A: No. Neupogen®, or G-CSF, is a cytokine marketed by Amgen that stimulates production of white blood cell progenitors. It is generally used in patients who have received radiation therapy or chemotherapy for cancer. Neupogen has been granted an IND by the FDA that allows use of Neupogen when government authorities have determined that civilians have been exposed to high doses of penetrating ionizing radiation. In the event of an emergency involving ARS, the president of the United States would have to sign an authorization permitting the use of Neupogen.

Q: Are humans tested in Phase 1 clinical trials already radiation contaminated or is radiation introduced as part of the trials?
A: The volunteers in these Phase 1 trials are not exposed to radiation either before or during the trials. The purpose of the trials is simply to test for safety and pharmacokinetics in healthy subjects.

Q: If the FDA approves 5-AED for public use, how would it be administered (i.e., a pill or an inoculation)?
A: The first approval being sought is for intramuscular injection.

Q: During AFRRI's pre-clinical studies, did 5-AED's effectiveness show different results when taken after irradiation as compared to results when used before irradiation (i.e., as a radioprotectant)?
A: Yes. When one injection was given 24 to 48 hours before irradiation in rodents, maximal survival enhancement and amelioration of blood cell deficits were achieved. When one injection was given 2 hours after irradiation, amelioration of radiation injury was much poorer. In nonhuman primates, the situation was different. One injection 24 hours before irradiation was not protective. However, AFRRI and Hollis-Eden have performed studies showing that giving 5-AED in multiple daily injections after irradiation provides excellent protection in rodents and nonhuman primates.

Q: Will AFRRI trials continue now that 5-AED has been granted IND status and entered Phase 1?
A: Yes. Because we can't test efficacy against lethal doses of radiation in humans, efficacy studies will be performed in animals under the FDA's Animal Efficacy Rule for countermeasures to weapons of mass destruction. Also, in order for the FDA to approve a drug under this rule, a greater emphasis is placed on understanding how the drug works, including what the target cells are. So, AFRRI will be involved both in pivotal efficacy studies in an animal model and in the mechanistic research necessary for FDA approval.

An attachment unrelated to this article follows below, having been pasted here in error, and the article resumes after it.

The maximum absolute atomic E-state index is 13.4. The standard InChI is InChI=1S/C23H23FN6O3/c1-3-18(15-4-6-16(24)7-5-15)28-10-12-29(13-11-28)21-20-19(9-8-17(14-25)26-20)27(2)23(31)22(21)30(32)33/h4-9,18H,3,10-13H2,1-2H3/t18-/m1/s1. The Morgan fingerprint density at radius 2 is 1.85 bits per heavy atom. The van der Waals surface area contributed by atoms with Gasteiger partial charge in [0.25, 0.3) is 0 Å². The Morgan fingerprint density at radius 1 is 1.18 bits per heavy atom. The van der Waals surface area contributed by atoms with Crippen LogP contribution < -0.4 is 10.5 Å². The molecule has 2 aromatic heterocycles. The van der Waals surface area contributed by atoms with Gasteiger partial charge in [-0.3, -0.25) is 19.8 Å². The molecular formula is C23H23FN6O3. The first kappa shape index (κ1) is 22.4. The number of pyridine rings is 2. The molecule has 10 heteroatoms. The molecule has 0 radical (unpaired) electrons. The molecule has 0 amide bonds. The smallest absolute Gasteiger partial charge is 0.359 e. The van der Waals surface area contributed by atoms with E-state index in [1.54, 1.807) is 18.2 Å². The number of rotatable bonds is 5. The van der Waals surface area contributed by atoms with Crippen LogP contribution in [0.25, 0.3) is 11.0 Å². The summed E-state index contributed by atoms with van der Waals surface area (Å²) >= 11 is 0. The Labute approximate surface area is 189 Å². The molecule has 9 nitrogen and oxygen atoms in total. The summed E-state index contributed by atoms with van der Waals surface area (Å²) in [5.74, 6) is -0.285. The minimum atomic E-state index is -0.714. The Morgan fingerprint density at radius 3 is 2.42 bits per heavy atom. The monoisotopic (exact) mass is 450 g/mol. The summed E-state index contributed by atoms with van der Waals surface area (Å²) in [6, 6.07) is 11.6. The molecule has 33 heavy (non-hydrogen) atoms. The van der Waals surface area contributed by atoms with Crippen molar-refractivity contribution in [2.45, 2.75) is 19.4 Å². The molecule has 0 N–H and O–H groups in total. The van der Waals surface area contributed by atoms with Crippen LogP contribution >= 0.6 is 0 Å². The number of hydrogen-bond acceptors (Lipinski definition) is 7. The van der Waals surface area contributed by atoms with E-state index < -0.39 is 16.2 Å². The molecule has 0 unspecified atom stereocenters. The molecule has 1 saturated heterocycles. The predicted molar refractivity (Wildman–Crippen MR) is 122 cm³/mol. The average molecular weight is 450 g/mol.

Q: How do researchers determine drug dosages for humans from dosages that proved effective in lab animals?
A: In this case, dose-ranging studies were performed in nonhuman primates in order to determine countermeasure dosages for humans. The preliminary dose range tested in nonhuman primates was based on rodent results.

Q: Does 5-AED seem potentially cost effective, easily stored/transported, and nontoxic?
A: Yes. Unlike cytokines, which have to be transported and stored refrigerated and have to be administered under the care of a physician, 5-AED is very stable at high environmental temperatures, and its toxicity is so low that we envision its eventual use without physician supervision. It is also very inexpensive compared to cytokines. These factors are important because, in many scenarios, cities would be paralyzed—victims would not be able to get to medical facilities, and emergency responders would not be able to get to victims.

Q: In the event of an emergency involving ARS, the president could authorize use of Neupogen. Because 5-AED has achieved IND status, could it also be used in an emergency if the president approves—even though 5-AED is still in the Phase I stage of the FDA’s exhaustive process?
A: No. The IND for emergency use of Neupogen is a special case because so much is known about its efficacy already. In the case of 5-AED, we still need to do the pivotal efficacy trials in irradiated nonhuman primates. The purpose of the IND was to allow Hollis-Eden to conduct the human safety and pharmacokinetics trials in the United States. Once that data is in hand, we can commence the pivotal efficacy trials in nonhuman primates. That data will then be used in support of a new drug application to the FDA.